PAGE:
NHL Seattle president and CEO Tod Leiweke on Thursday afternoon helped guide media members through the first public tour of the massive KeyArena construction project now expected to top $900 million and vowed that its developers won’t skimp on the additional upgrades that have sent costs soaring.

Just two hours earlier, The Seattle Times had reported the privately funded project’s cost had reached $900 million and likely more, and that the targeted reopening had been delayed several months — until at least June 1, 2021 — and would push up against the late-May start of that year’s WNBA season for the Seattle Storm.

Leiweke, after helping lead the tour through an arena rapidly becoming hollowed out, admitted costs have escalated to “between $900 (million) and $930 million” and that “the schedule has slipped a bit” but the project should be delivered by the summer of 2021.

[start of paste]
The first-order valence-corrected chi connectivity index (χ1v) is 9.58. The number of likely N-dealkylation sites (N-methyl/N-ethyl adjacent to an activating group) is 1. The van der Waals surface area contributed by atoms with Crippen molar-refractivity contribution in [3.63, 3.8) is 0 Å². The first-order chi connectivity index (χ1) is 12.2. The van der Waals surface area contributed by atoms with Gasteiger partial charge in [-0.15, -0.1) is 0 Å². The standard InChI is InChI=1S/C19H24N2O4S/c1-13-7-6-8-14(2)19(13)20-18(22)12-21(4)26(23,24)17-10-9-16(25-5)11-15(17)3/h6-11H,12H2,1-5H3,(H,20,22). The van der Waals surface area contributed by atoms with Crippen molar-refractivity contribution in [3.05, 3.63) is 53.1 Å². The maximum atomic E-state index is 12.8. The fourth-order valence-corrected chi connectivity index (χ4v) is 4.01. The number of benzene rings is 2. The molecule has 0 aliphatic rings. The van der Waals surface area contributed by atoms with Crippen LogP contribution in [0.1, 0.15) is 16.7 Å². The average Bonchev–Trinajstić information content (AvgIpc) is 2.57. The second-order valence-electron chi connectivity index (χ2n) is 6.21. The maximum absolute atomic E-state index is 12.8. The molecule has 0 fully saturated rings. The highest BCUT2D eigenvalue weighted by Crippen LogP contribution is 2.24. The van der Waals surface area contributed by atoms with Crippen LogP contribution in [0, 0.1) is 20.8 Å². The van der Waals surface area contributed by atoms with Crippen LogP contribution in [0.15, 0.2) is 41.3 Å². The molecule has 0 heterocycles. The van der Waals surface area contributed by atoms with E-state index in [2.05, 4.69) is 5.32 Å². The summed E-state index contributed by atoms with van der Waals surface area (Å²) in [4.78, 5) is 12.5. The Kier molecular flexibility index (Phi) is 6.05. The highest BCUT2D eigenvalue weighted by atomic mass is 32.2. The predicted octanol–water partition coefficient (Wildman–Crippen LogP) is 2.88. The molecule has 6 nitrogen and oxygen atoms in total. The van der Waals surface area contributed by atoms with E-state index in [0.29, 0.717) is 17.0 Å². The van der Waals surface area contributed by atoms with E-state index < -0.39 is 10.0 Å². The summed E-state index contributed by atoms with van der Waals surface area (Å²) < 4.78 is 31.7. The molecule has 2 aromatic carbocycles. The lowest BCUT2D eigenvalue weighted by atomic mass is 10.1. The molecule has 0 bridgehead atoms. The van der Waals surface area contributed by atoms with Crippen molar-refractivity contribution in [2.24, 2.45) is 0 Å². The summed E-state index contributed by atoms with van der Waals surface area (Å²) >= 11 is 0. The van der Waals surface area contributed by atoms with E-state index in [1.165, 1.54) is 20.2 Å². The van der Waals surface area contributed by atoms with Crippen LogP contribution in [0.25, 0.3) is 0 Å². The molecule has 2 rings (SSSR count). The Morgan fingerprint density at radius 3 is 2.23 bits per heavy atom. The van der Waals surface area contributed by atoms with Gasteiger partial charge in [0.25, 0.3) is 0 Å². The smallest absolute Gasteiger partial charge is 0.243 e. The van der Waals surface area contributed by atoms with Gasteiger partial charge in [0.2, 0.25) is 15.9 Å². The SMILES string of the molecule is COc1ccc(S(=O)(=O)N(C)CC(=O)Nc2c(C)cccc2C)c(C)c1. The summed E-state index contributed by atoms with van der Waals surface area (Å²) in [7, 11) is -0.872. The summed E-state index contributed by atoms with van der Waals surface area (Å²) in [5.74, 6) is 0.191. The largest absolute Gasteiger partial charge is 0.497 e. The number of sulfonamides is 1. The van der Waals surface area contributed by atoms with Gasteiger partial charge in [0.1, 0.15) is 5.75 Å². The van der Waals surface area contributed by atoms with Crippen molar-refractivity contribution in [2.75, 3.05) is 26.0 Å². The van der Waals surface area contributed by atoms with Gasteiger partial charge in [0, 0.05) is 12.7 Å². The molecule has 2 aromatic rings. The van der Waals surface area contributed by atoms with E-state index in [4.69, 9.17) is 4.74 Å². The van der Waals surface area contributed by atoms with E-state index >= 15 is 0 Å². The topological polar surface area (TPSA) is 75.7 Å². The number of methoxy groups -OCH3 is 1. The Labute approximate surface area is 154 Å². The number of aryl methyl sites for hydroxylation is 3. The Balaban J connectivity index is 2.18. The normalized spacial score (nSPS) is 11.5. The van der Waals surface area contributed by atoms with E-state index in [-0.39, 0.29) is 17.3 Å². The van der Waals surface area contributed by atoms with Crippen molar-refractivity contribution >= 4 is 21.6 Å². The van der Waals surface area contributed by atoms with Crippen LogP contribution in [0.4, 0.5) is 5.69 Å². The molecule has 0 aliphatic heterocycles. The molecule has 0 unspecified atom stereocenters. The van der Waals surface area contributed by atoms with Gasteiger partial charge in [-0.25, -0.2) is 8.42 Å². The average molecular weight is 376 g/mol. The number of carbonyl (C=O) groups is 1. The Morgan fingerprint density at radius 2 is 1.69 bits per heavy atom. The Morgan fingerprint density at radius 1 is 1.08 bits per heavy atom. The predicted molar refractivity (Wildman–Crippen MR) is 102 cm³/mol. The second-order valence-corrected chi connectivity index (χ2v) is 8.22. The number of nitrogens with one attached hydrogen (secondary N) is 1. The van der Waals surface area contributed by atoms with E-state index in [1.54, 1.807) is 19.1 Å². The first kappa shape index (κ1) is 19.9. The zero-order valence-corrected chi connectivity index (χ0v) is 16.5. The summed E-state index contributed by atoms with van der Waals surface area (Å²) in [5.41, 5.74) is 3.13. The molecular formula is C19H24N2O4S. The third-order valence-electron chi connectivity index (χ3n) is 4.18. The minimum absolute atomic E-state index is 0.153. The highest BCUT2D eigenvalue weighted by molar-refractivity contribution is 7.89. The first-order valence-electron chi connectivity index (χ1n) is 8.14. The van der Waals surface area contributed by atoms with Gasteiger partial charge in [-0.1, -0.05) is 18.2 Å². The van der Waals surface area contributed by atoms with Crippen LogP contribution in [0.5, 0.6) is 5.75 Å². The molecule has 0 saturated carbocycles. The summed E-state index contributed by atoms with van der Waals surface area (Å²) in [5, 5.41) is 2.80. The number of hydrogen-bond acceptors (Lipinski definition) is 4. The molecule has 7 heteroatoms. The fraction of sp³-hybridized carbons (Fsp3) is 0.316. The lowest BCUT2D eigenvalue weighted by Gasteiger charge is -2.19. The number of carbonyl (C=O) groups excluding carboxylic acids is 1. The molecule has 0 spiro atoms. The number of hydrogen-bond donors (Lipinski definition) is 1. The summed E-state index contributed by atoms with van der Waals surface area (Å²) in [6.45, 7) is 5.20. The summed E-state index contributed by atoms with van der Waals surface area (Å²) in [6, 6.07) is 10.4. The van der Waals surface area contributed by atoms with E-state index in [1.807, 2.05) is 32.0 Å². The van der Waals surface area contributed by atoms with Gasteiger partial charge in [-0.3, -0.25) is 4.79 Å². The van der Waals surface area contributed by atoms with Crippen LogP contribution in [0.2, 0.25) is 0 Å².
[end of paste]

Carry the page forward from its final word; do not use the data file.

“The project is definitely costing more than we thought, it’s taking a little bit longer, but it’s with great satisfaction that we’re here today saying ‘We are building something special,”’ Leiweke said after the tour, speaking from inside a new preview center across from the arena site where suites sales have begun taking place. “We’ve solved the Rubik’s Cube that was decades in the making in this community. There is so much good going on. This city deserves a world-class arena and they are about to get it.”

While sports leagues can buy teams a few weeks to cover such arena construction delays by having their season start on the road, anything beyond that means OVG would be on the hook for an additional $260,000 per 2021 home game missed by the Storm due to relocation.